Last year Cheryl and I interviewed several families that we respect and look up to. We heard about what they do, what they don’t, the biblical convictions behind their decisions, and so on. It gave us wonderful ideas, tips and resources to implement a lifestyle of training and shepherding our children so that their hearts might be prepared to love Christ. For this year’s STAND conference, I was invited to do something similar in person so others could also benefit from some of the wisdom I’ve been fortunate to glean from these older men and women.
4. How has thinking about this topic affected your own life?
It’s nice to have the theory and know why family worship is needed. But hearing the stories of other parents, has encouraged me immensely and shown me that it is possible! These are normal parents like me – with many failings – but they patiently train and encourage their children the same truths of God, tailored for their own kids. If they can do it, I can too!
5. Any recommended books, articles and resources?
Here are a some resources that talk about the idea in general:
- Jason Helopoulos gives a good run-down of this practice here and here, and has a book called “A Neglected Grace“.
- Don Whitney’s book on it is super short and very practical (reviewed here, and a video here)
- Joel Beeke’s A Puritan Theology has a good chapter on family worship: in it he quotes Matthew Henry as saying: “… I know not anything that will contribute more to the furtherance of this good work than the bringing of family religion more into practice and reputation. Here the reformation must begin.“
But the families I’ve previously interviewed have suggested plenty more! You can find them here:
- Short Steps for Long Gains – Matthias Media
- Big Picture Story Bible
- The Jesus Storybook Bible
- Small Talks on Big Questions: A Manual to Help Explain Christian Doctrine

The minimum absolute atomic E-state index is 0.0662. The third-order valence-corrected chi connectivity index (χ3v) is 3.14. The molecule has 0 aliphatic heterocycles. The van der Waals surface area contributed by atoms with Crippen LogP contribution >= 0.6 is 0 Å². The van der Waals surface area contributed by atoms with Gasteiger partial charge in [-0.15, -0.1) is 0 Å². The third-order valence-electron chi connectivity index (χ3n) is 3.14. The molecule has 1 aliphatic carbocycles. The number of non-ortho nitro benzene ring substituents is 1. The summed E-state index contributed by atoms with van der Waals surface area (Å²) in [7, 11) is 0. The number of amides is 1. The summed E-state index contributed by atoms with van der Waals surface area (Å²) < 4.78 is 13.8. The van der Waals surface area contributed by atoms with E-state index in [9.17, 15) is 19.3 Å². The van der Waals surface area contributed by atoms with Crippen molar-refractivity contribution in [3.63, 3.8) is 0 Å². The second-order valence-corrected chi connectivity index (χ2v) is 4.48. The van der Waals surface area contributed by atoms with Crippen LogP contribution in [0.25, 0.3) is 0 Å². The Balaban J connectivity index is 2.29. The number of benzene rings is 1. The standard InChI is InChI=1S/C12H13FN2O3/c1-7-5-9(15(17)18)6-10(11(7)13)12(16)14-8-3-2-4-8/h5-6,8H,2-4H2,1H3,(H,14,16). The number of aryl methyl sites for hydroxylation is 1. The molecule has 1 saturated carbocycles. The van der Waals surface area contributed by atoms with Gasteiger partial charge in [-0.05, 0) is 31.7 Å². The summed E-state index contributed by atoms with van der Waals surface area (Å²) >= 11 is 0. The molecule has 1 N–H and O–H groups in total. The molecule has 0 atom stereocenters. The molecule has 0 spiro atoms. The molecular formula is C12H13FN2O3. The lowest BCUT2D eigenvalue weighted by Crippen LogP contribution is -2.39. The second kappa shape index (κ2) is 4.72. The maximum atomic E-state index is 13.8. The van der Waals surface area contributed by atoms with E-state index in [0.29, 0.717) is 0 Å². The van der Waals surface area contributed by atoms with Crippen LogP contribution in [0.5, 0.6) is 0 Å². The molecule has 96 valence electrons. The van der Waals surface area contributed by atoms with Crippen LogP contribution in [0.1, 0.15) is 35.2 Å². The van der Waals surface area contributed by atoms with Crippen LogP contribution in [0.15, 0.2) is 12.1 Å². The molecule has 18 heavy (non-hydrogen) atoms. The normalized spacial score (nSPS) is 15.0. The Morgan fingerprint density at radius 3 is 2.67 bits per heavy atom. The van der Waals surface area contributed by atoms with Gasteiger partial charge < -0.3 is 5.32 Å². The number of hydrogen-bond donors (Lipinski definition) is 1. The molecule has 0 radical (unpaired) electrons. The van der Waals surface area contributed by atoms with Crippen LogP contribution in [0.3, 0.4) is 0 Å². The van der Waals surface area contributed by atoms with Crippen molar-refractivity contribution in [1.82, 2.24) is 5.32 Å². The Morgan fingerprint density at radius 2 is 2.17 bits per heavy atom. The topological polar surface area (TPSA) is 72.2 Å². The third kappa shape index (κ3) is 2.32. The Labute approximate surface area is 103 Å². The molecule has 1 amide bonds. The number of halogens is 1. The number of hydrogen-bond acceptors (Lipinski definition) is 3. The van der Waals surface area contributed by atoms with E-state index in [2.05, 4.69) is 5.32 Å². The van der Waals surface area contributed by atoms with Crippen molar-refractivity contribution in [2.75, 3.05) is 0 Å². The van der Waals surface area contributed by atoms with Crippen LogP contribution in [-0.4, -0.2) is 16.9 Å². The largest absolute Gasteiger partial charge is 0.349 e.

- Grandpa’s Box
- Big Truths for Young Hearts
- Keeping Holiday
- My Friend Grace: A Child Learns about the Mercy and Sovereignty of God (Amazon, Solid Ground Books)
- Who Will be King?
- R.C. Sproul’s Children’s Series (The King Without A Shadow, The Lightlings, The Priest with Dirty Clothes, The Prince’s Poison Cup)
- Simonetta Carr’s Christian Biographies for Young Readers (John Calvin, Augustine of Hippo, John Owen, Athanasius, Lady Jane Grey, Anselm of Canterbury, Renee of France)
- Weight of a Flame: The Passion of Olympia Morata
- The Princess and the Kiss
- The Squire and the Scroll
- God’s Wisdom for Little Boys
- God’s Wisdom for Little Girls
- Wise Words
- I Believe in Jesus
- Martin Luther: A Man Who Changed The World
- Mortimer’s Christmas Manger
- The Something Wonderful: A Christmas Story
- Conduct for the Crayon Crowd
- Thoughts for Young Men
- Young Lady’s Guide
- Child’s Story Bible
- Training Hearts, Teaching Minds (Starr Meade)
- Big Truths for Young Hearts (Bruce Ware)
- The Jesus Storybook Bible (Sally Lloyd-Jones)
- Long Story Short (Marty Machowski)
- Old Story New (Marty Machowski)
“Every Christian family ought to be as it were a little church.”
– Jonathan Edwards
6. What are you looking forward to at this year’s conference?
It’s going to be the biggest conference that we’ve ever hosted. I’m looking forward to hearing the Bible explained and applied. Jeremiah is a book in the Bible I’ve not studied or read much of, so I’m looking forward to hearing what God has to say to us through the weeping prophet.